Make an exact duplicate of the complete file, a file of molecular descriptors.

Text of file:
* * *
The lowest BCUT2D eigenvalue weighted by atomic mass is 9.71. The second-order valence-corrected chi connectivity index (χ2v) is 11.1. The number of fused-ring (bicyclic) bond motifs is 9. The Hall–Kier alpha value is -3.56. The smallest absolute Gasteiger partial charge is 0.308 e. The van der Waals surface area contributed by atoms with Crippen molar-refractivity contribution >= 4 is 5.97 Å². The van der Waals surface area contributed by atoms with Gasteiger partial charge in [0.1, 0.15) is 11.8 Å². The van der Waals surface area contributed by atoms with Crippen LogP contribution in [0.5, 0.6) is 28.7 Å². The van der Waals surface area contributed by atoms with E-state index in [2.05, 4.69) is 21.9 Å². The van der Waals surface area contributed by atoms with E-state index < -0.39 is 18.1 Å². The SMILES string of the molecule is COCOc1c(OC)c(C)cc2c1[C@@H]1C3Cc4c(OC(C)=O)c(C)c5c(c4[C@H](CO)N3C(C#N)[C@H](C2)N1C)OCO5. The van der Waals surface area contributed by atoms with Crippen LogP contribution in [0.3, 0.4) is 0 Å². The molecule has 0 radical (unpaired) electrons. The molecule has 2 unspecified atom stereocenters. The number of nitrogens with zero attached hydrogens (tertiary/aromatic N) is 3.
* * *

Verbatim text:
The lowest BCUT2D eigenvalue weighted by atomic mass is 9.71. The second-order valence-corrected chi connectivity index (χ2v) is 11.1. The number of fused-ring (bicyclic) bond motifs is 9. The Hall–Kier alpha value is -3.56. The smallest absolute Gasteiger partial charge is 0.308 e. The van der Waals surface area contributed by atoms with Crippen molar-refractivity contribution >= 4 is 5.97 Å². The van der Waals surface area contributed by atoms with Gasteiger partial charge in [0.1, 0.15) is 11.8 Å². The van der Waals surface area contributed by atoms with Crippen LogP contribution in [0.5, 0.6) is 28.7 Å². The van der Waals surface area contributed by atoms with E-state index in [2.05, 4.69) is 21.9 Å². The van der Waals surface area contributed by atoms with E-state index < -0.39 is 18.1 Å². The SMILES string of the molecule is COCOc1c(OC)c(C)cc2c1[C@@H]1C3Cc4c(OC(C)=O)c(C)c5c(c4[C@H](CO)N3C(C#N)[C@H](C2)N1C)OCO5. The van der Waals surface area contributed by atoms with Crippen LogP contribution in [0.3, 0.4) is 0 Å². The molecule has 0 radical (unpaired) electrons. The molecule has 2 unspecified atom stereocenters. The number of nitrogens with zero attached hydrogens (tertiary/aromatic N) is 3.